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MAURETANIA. Lixus. Circa 50-1 BC. AE (Bronze, 28 mm, 11.62 g, 7 h). Male head to left, wearing tall bonnet with hanging cord. Rev. 𐤌𐤐𐤏𐤋 - 𐤋𐤊𐤔 ('lkš mp'l' in Neo-Punic) Two grape bunches. MAA 167. Mazard 630. SNG Copenhagen 692-3.

11. Apparently, this customer is known around these stalls as a relentless haggler while also trying to peddle odd relics.

“Nomen huic est Senex Serpens,” Nummus says. “Numquam Senem Serpentem videre possum, sed Senex aderit hodie.”

Before Nummus is able to disclose more information about Senex Serpens, a cloaked figure emerges suddenly from the crowd and grasps at Nummus’ shoulder (humerus), seemingly agitated by your conversation. You holler at the figure, breaking them out of their anger-trance and filling them with terror. They flee! As Nummus recovers himself, he notices an amulet left by the figure lying on the ground and picks it up. You and Nummus inspect the strange amulet which is fringed with Marutanian nummi. The coins’ reverse are stamped with images of enticing grapes hanging from vines.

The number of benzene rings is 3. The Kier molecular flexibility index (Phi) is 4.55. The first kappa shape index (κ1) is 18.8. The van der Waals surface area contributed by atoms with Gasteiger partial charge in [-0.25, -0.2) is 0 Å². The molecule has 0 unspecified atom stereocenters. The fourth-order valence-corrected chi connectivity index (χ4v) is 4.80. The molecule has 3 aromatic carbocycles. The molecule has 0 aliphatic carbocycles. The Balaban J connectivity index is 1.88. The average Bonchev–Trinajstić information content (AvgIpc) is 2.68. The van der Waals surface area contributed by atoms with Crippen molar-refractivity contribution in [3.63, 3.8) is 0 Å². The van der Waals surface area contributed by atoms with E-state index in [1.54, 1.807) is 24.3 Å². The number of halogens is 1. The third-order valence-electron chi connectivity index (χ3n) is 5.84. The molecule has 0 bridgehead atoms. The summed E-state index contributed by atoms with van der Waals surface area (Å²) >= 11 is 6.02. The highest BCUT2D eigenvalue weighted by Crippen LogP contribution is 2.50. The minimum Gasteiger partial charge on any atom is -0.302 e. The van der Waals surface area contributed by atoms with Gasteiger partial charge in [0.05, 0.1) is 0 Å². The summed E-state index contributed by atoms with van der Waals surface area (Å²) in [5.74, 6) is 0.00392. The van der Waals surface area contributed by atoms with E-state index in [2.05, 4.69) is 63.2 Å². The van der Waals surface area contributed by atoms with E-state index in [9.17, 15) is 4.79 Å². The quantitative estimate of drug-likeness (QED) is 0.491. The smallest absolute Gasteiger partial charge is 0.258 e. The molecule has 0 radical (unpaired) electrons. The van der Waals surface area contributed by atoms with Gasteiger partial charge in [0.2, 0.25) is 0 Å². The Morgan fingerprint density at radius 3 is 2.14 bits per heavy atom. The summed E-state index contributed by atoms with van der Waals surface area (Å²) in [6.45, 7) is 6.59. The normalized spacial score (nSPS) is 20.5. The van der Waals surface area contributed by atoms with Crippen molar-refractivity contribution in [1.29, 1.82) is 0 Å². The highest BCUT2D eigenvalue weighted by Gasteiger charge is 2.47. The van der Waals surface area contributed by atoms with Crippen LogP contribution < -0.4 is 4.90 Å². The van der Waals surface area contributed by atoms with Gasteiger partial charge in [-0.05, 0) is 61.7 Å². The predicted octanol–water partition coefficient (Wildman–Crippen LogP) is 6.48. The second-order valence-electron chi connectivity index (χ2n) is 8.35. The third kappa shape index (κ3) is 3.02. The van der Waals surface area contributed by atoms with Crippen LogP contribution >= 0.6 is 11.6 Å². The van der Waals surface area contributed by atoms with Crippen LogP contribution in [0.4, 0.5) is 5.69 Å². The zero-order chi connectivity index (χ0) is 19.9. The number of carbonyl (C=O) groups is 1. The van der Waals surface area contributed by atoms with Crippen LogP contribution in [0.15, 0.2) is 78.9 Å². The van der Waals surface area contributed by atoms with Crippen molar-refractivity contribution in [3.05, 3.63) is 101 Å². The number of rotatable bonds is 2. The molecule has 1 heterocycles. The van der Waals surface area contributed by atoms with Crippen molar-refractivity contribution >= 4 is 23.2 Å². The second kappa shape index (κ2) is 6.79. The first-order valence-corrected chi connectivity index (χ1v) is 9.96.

16.  After some discussion between the two of you, you decide to part ways here and travel to the land of these luscious grape vines, Lixus, by yourself on foot (pedibus).

16. You tell Nummus how badly you would like to visit Lixus and he sets you up with a boat ride. You board the ship and head to Lixus by sea (mari).